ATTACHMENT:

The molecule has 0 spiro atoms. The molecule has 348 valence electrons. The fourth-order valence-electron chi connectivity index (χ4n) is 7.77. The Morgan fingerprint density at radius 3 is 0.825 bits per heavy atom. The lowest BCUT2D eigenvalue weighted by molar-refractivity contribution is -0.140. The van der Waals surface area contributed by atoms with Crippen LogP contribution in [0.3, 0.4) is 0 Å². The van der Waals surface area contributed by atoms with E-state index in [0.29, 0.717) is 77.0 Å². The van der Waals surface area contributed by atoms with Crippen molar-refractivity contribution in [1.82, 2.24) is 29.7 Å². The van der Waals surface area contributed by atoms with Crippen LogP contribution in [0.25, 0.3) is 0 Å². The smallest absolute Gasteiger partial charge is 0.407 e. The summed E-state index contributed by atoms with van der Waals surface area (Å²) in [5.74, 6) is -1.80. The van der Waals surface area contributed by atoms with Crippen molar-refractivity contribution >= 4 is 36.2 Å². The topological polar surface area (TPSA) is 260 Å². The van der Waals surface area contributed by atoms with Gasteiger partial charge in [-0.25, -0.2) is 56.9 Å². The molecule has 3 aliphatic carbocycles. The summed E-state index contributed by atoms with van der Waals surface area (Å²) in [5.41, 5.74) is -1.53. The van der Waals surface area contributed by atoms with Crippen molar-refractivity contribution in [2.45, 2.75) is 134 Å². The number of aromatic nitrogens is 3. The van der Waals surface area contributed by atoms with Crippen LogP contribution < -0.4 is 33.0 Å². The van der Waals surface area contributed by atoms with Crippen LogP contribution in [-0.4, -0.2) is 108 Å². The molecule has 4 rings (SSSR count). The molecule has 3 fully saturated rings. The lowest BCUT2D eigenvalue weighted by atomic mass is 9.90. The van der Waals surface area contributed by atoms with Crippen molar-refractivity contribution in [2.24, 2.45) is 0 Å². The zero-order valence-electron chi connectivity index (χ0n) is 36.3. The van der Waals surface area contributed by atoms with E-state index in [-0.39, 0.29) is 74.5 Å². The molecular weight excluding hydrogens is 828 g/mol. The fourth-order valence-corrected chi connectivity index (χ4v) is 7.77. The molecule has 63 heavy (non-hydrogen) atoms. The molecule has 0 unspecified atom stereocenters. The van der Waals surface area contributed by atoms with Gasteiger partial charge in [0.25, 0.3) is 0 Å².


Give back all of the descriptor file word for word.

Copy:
The molecule has 0 spiro atoms. The molecule has 348 valence electrons. The fourth-order valence-electron chi connectivity index (χ4n) is 7.77. The Morgan fingerprint density at radius 3 is 0.825 bits per heavy atom. The lowest BCUT2D eigenvalue weighted by molar-refractivity contribution is -0.140. The van der Waals surface area contributed by atoms with Crippen LogP contribution in [0.3, 0.4) is 0 Å². The van der Waals surface area contributed by atoms with E-state index in [0.29, 0.717) is 77.0 Å². The van der Waals surface area contributed by atoms with Crippen molar-refractivity contribution in [1.82, 2.24) is 29.7 Å². The van der Waals surface area contributed by atoms with Crippen LogP contribution in [0.25, 0.3) is 0 Å². The smallest absolute Gasteiger partial charge is 0.407 e. The summed E-state index contributed by atoms with van der Waals surface area (Å²) in [5.74, 6) is -1.80. The van der Waals surface area contributed by atoms with Crippen molar-refractivity contribution >= 4 is 36.2 Å². The topological polar surface area (TPSA) is 260 Å². The van der Waals surface area contributed by atoms with Gasteiger partial charge in [-0.25, -0.2) is 56.9 Å². The molecule has 3 aliphatic carbocycles. The summed E-state index contributed by atoms with van der Waals surface area (Å²) in [5.41, 5.74) is -1.53. The van der Waals surface area contributed by atoms with Crippen molar-refractivity contribution in [2.45, 2.75) is 134 Å². The number of aromatic nitrogens is 3. The van der Waals surface area contributed by atoms with Crippen LogP contribution < -0.4 is 33.0 Å². The van der Waals surface area contributed by atoms with Crippen LogP contribution in [-0.4, -0.2) is 108 Å². The molecule has 4 rings (SSSR count). The molecule has 3 fully saturated rings. The lowest BCUT2D eigenvalue weighted by atomic mass is 9.90. The van der Waals surface area contributed by atoms with Crippen molar-refractivity contribution in [2.24, 2.45) is 0 Å². The zero-order valence-electron chi connectivity index (χ0n) is 36.3. The van der Waals surface area contributed by atoms with E-state index in [-0.39, 0.29) is 74.5 Å². The molecular weight excluding hydrogens is 828 g/mol. The fourth-order valence-corrected chi connectivity index (χ4v) is 7.77. The molecule has 63 heavy (non-hydrogen) atoms. The molecule has 0 unspecified atom stereocenters. The van der Waals surface area contributed by atoms with Gasteiger partial charge in [0.25, 0.3) is 0 Å².